I selected "engineering." Because while life science is definitely an important part of my major, there's a learning difference between people with a science background and those with an engineering background (at least, in my experience). And it's probably a bit snobbish to say that I and my engineering classmates considered ourselves separate from those majoring in the sciences, even if we were both biomedical.

I am an engineer first. I selected biomedical because I was fascinated with the human body and I wanted to be a part of the medical field and help people (I figured a biomed degree would give me a greater chance at getting a job within the field).

But, yeah, biomedical has a lot more to do with chemistry than it does biology. The main separation between being in the pre-med program vs. undergrad program for biomedical engineers was having to take the Biochem I and II courses. I heard many horror stories about those.

Laughing

At least with my college, biomedical engineers could go the pre-med route and immediately get accepted into the local med school (they were required to take more courses than the rest of us just getting our bachelors). One could also get into med school from the sciences route (which I'm not as familiar with). But the route taken ended up creating med students with different skill sets. The biological/life sciences courses I took relied a lot more upon memorization of facts/terms/body functions, while the biomed engineering courses I took focused more on problem solving and being able to figure out solutions when given inputs.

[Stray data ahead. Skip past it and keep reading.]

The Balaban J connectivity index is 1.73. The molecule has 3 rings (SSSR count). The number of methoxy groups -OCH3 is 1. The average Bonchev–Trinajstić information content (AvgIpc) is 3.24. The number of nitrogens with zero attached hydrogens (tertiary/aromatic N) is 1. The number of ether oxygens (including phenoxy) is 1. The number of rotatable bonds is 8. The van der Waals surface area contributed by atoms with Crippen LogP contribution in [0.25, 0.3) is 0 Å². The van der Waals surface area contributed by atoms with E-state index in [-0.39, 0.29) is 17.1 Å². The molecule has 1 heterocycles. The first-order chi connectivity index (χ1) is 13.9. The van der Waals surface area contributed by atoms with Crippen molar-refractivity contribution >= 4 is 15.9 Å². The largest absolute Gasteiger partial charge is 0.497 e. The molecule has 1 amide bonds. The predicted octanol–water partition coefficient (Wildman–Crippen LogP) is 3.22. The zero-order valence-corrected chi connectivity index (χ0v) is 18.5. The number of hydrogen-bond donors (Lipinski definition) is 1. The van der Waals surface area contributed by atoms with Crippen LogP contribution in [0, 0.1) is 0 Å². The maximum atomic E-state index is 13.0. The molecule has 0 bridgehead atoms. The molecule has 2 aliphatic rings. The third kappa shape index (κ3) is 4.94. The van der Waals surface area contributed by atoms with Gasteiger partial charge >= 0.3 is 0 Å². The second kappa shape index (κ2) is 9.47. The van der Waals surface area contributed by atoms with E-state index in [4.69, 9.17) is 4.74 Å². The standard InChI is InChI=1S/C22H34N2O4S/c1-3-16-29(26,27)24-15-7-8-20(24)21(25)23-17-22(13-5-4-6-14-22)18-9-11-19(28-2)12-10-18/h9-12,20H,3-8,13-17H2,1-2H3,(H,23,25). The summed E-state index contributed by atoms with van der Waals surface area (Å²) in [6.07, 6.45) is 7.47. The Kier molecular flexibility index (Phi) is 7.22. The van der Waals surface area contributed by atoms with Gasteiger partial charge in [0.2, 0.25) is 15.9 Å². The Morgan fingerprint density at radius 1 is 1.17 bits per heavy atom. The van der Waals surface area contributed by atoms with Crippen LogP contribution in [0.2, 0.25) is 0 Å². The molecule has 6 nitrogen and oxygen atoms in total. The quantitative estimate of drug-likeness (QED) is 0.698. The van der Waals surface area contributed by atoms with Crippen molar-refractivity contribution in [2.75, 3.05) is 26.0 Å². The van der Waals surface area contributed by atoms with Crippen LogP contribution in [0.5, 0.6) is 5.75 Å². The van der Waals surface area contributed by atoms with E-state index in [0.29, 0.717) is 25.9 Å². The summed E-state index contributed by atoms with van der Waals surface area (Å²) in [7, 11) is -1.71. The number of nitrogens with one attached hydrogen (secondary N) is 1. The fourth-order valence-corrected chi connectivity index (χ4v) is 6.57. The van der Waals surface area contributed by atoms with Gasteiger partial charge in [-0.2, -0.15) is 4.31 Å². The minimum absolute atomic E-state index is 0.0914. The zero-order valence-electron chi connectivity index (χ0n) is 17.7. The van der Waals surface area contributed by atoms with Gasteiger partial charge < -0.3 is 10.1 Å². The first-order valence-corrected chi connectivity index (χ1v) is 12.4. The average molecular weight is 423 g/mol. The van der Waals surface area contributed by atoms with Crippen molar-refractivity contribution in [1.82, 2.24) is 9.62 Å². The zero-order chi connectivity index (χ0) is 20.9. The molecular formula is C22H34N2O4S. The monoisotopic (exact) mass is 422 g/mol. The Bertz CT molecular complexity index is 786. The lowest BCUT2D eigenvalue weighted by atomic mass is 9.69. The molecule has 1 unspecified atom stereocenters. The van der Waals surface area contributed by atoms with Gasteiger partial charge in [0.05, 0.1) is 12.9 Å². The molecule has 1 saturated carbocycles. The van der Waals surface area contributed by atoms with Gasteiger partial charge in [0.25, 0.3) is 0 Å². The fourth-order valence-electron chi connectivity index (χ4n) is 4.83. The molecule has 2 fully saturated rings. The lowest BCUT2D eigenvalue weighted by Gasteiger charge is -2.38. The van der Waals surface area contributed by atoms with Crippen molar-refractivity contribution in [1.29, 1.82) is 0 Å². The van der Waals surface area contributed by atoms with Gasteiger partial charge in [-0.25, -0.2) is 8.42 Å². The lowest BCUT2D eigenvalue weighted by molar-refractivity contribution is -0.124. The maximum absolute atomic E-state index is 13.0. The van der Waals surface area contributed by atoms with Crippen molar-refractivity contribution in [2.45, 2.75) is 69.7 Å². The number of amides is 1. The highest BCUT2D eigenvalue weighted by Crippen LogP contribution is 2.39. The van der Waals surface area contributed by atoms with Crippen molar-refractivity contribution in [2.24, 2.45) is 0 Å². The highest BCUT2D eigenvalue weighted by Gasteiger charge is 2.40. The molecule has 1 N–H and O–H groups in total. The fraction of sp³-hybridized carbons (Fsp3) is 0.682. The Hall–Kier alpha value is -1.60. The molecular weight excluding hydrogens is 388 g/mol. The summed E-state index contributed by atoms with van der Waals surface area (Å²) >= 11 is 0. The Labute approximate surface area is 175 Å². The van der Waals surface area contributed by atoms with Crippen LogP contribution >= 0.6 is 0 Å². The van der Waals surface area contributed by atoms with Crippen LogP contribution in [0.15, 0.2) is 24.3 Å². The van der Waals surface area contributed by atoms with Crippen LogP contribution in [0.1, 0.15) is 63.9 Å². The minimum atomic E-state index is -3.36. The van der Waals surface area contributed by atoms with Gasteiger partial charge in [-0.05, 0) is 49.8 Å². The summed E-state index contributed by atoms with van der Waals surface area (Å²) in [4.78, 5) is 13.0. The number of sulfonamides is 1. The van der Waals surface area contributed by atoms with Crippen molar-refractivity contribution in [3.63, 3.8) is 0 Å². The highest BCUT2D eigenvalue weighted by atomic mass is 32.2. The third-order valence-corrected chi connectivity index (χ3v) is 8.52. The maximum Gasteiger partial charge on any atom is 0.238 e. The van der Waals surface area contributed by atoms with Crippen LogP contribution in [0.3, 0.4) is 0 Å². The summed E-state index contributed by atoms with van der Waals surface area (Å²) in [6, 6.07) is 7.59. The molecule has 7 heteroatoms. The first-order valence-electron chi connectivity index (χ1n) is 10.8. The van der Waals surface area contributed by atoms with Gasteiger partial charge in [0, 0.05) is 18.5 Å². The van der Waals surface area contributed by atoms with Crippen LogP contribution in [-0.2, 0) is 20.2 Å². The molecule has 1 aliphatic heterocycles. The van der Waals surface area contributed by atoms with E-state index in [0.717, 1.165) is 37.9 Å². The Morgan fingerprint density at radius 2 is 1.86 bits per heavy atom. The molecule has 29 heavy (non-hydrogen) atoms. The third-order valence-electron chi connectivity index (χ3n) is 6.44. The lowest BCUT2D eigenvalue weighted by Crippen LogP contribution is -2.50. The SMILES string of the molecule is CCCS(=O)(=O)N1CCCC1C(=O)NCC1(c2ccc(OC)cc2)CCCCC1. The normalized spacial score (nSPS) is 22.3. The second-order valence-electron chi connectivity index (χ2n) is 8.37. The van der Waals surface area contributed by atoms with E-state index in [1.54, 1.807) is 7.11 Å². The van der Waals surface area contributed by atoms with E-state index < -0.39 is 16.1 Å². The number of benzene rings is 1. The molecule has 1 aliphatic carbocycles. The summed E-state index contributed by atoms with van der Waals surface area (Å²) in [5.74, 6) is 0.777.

It's funny, the amount of snobbery and elitism that can occur between the colleges/fields of study. Laughing


Last edited by willag on Tue Jul 31, 2012 5:14 pm; edited 3 times in total
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Takokujin



Joined: 18 Jul 2012
Posts: 266

PostPosted: Tue Jul 31, 2012 5:08 pm Reply with quote